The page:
:“A '''Mall''' has been begun on High-street; but on so small a scale, as ill to suit the purpose in [[view]].”  
+
:“A '''Mall''' has been begun on High-street; but on so small a scale, as ill to suit the purpose in [[view]].”
  
  
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*Anonymous, 1817, describing Savannah, GA (quoted in Schwaab 1973: 144)<ref>Eugene L. Schwaab and Jacqueline Bull, ''Travels in the Old South'' (Lexington: University Press of Kentucky, 1973), [https://www.zotero.org/groups/54737/items/itemKey/VBE4QNV7 view on Zotero].</ref>
 
*Anonymous, 1817, describing Savannah, GA (quoted in Schwaab 1973: 144)<ref>Eugene L. Schwaab and Jacqueline Bull, ''Travels in the Old South'' (Lexington: University Press of Kentucky, 1973), [https://www.zotero.org/groups/54737/items/itemKey/VBE4QNV7 view on Zotero].</ref>
:“''Bay street'' is the principal street for business; it is parallel with the river, and being very wide, admits of a '''Mall''' in its centre, which is now completely shaded from the rays of the sun by the approximation of the boughs of two rows of those umbrageous trees [Pride of India], which enclose a space convenient either as a [[promenade]] for walking, or an exchange for commercial transactions.”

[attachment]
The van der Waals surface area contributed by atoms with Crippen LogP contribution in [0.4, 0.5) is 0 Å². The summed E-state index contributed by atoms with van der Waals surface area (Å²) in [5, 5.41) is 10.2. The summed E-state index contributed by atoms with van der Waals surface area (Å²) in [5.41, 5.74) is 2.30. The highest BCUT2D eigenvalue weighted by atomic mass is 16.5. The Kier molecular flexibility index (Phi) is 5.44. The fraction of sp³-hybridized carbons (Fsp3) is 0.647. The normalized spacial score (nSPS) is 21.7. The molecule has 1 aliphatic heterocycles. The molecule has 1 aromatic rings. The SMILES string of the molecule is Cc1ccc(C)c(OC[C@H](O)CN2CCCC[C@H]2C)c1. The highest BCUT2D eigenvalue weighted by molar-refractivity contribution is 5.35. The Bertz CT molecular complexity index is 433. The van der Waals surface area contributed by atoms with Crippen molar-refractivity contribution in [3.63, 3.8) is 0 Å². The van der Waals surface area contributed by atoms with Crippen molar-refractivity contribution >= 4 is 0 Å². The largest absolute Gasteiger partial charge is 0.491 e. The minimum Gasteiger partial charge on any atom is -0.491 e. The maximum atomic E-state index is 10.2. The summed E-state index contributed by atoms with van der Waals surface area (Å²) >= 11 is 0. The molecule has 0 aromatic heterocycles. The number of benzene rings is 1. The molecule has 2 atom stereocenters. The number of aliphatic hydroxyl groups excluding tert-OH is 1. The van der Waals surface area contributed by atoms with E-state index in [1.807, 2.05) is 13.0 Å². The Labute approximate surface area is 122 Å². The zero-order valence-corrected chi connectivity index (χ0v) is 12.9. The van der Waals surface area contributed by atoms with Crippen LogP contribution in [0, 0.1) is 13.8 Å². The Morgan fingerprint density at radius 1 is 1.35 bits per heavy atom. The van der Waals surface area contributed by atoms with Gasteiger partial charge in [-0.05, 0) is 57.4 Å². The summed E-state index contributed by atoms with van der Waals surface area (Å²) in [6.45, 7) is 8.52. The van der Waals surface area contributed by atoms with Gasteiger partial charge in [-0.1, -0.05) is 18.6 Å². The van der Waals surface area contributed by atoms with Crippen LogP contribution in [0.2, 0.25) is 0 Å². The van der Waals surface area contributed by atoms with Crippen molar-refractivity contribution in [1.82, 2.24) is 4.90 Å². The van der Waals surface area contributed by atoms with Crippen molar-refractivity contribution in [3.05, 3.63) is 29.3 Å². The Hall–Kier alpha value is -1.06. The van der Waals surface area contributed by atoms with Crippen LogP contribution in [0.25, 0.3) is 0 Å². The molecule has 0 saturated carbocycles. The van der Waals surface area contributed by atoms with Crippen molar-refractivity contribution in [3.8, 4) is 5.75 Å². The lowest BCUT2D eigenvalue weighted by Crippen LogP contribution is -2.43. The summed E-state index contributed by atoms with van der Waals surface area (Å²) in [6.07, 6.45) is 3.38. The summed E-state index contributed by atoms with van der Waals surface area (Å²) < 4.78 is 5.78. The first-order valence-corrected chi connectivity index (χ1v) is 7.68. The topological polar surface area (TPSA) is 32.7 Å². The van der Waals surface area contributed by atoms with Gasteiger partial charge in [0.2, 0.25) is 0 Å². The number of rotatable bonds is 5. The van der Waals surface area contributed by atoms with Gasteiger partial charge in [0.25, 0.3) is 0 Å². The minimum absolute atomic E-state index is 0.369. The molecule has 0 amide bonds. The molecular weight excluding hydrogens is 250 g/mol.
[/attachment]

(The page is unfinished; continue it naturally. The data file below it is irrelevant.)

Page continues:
+
:“''Bay street'' is the principal street for business; it is parallel with the river, and being very wide, admits of a '''Mall''' in its centre, which is now completely shaded from the rays of the sun by the approximation of the boughs of two rows of those umbrageous trees [Pride of India], which enclose a space convenient either as a [[promenade]] for walking, or an exchange for commercial transactions.”
  
  
 
*Commissioner of Public Buildings, June 9, 1827, describing the [[Columbian Institute]], Washington, DC (quoted in O’Malley 1989: 133)<ref>Therese O’Malley, “Art and Science in American Landscape Architecture: The National Mall, Washington, DC, 1791–1852” (PhD diss., University of Pennsylvania, 1989), [https://www.zotero.org/groups/54737/items/itemKey/TQVME883/ view on Zotero].</ref>
 
*Commissioner of Public Buildings, June 9, 1827, describing the [[Columbian Institute]], Washington, DC (quoted in O’Malley 1989: 133)<ref>Therese O’Malley, “Art and Science in American Landscape Architecture: The National Mall, Washington, DC, 1791–1852” (PhD diss., University of Pennsylvania, 1989), [https://www.zotero.org/groups/54737/items/itemKey/TQVME883/ view on Zotero].</ref>
:“The new section of the [[Washington Canal]] was laid out along a line drawn through the middle of the [[United States Capitol|Capitol]] and of the '''Mall'''. The pathway, [[canal]] and [[plantation]] in the garden do not coincide with this line, but diverge from it at an acute angle.”  
+
:“The new section of the Washington Canal was laid out along a line drawn through the middle of the Capitol and of the '''Mall'''. The pathway, [[canal]] and [[plantation]] in the garden do not coincide with this line, but diverge from it at an acute angle.”
  
  
 
[[File:0033.jpg|thumb|Fig. 9, [[Robert Mills]], ''Plan of the Mall'', Washington, DC, 1841.]]
 
[[File:0033.jpg|thumb|Fig. 9, [[Robert Mills]], ''Plan of the Mall'', Washington, DC, 1841.]]